By mid-March, it had become difficult to keep track of what seemed like the high-speed unravelling of the world’s economy and its means of social connection. Abrupt governmental decrees, designed to contain the rapid global spread of COVID-19, were being matched by equally unsettling private-sector decisions to cancel or postpone public events, college classes, athletic competitions, worship services, and much, much more.
For most consumers, it was a disorienting and anxious time. But for businesses of just about every type, the disruptive impact of the epidemic was something more ominous: It presented an existential threat to their survival. Retail shops and eateries everywhere saw their business drop off precipitously.
A March 11 analysis by trading platform Forex.com claimed that nearly 75% of all companies had already reported supply-chain disruptions, with more than 80% believing that at some point they would experience impacts as a result of COVID-19 disruptions. And even if an order from an overseas supplier were to be filled, delivery issues would be compounded by the declining number of air and ocean freight options to move products into the U.S.
The effective shutdown of industrial activity in Wuhan, China — ground zero for the virus – presented particularly difficult problems for manufacturing firms worldwide, many of which had come to depend on materials, components and finished goods made in China. And the severity of those impacts was only projected to grow beyond the first quarter of 2020.
“For a business to deliver its promise to its customers, it must have a properly functioning supply chain,” Goker Aydin, an expert in business analytics at the Carey Business School of Johns Hopkins University, recently observed. “Without an intact supply chain, a manufacturing business will starve for key inputs into its production process. A retailer will have empty shelves. If the disruption continues, we may see many manufacturers, and maybe even retailers, suspending their operations as they run out of the key inputs they need.”
On February 4, Hyundai Motors announced suspension of production at seven of its plants in Korea. The company, which had made significant investments in Chinese suppliers, had experienced serious disruption in its imported parts — particularly wiring harnesses, which vary from one vehicle to another depending on its features and accessories. As a result, it wasn’t practical to stockpile them. So, when its supply chain broke, the ripple effects came about quickly.
At the same time, however, there was a glimmer of good news. By mid-March, just as the incidence of coronavirus victims was growing in countries across the globe, its spread showed signs of slowing in Wuhan. It was enough to prompt Foxconn Technology Group — a huge supplier of consumer electronics with 800,000 employees — to announce that its factories in China would be running at normal pace by the end of that month.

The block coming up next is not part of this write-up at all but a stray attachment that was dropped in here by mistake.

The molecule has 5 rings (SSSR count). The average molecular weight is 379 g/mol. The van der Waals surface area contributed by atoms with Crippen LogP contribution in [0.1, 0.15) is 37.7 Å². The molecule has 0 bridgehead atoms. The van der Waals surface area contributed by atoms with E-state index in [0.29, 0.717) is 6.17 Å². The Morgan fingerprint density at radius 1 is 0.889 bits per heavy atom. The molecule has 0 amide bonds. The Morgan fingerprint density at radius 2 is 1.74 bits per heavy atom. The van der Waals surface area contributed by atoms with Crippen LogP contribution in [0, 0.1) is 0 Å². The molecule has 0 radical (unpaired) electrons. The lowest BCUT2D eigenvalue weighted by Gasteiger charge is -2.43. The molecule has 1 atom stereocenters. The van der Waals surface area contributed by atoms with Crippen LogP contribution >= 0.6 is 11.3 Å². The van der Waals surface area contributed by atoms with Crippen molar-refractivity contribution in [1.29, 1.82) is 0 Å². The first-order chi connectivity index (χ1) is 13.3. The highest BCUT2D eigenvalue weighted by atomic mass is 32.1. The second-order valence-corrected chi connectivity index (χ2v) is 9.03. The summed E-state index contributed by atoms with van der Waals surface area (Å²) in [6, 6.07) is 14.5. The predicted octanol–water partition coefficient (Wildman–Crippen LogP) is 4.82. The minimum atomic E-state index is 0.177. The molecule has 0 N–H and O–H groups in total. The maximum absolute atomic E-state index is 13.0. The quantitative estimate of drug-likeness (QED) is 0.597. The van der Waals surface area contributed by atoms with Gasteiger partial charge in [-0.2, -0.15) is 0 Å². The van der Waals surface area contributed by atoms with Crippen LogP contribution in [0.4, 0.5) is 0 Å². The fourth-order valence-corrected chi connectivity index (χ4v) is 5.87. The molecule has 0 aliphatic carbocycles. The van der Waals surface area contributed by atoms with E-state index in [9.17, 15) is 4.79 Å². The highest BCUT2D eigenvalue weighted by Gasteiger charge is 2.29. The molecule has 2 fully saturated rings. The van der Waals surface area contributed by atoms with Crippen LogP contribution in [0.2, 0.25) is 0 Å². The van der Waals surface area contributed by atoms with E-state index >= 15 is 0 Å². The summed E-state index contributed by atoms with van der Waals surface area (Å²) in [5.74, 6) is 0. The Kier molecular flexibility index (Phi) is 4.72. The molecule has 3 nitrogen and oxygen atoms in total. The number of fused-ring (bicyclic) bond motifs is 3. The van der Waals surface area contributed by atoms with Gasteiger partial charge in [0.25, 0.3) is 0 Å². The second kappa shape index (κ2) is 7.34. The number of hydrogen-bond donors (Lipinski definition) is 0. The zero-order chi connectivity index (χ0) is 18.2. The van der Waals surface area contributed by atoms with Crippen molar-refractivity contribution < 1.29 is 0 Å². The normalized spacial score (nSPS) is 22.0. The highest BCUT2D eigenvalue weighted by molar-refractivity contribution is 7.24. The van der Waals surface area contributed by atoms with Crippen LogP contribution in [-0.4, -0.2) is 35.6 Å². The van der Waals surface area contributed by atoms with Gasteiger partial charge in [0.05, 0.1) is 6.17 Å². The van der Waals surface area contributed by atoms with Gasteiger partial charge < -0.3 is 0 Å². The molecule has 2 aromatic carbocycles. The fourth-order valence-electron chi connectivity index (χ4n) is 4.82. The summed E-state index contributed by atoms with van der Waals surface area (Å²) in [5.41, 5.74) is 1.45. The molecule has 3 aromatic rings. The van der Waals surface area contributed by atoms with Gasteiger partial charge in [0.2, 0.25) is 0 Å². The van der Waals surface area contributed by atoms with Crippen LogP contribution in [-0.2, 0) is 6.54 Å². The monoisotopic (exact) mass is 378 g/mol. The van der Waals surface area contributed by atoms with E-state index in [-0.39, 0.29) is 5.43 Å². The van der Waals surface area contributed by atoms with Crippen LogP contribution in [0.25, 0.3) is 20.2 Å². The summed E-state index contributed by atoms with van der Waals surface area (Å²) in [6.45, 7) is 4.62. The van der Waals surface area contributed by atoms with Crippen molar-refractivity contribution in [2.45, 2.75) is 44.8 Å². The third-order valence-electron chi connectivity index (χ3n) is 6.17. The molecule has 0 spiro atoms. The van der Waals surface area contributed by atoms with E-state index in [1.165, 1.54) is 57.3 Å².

But recovery may be fragile. “There is so much that can change from now,” according to a senior analyst at global technology research powerhouse Omdia. “A renewed outbreak somewhere else in China, then we are back to square one.… Even though it seems to be sort of under control, it doesn’t mean that it can’t flare up again.”
In the meantime, Hyundai’s supply-chain radar was able to quickly identify two South Korean wire harness makers who were looking for opportunities to increase production at their own factories in South Korea and elsewhere in Asia, to compensate for disruptions to the Chinese supply chain.
Fall in demand; cashflow shortfalls due to collection challenges; port congestion; and disruptions to air cargo, trucking and rail services, affect companies globally. The financial risk for small to medium-sized businesses (SMBs) is especially high. As cash remains tied up in finished goods, collections take longer, payments continue to increase, and for most SMBs it’s a fight for survival.
Operating in an environment marked by volatility, uncertainty, and fractured supply chains is a tremendous challenge for any corporation. But for those that have put smart procurement strategies in place, while digitizing supplier relationships, manufacturing and other aspects of business operations, it’s a situation made more manageable. Prior to the widespread introduction of commercially available digital technology, it wasn’t practical to maintain visibility into the status of a company’s supply chain, its inventory of essential materials, and possible alternative sources of supply — including information from relevant third-party data sources. Today, however, integrating and acting on vast reservoirs of information enable companies to become more agile and work around unexpected procurement disruptions.
Epidemics, along with floods, fires, hurricanes, earthquakes, political unrest, labor issues, regulatory changes, trade skirmishes and worse, are largely unpredictable. But they’re also inevitable. Armed with timely information, companies can avoid getting caught off guard and instead respond in a rapid, agile fashion to the abrupt supply challenges presented by today’s volatile business climate.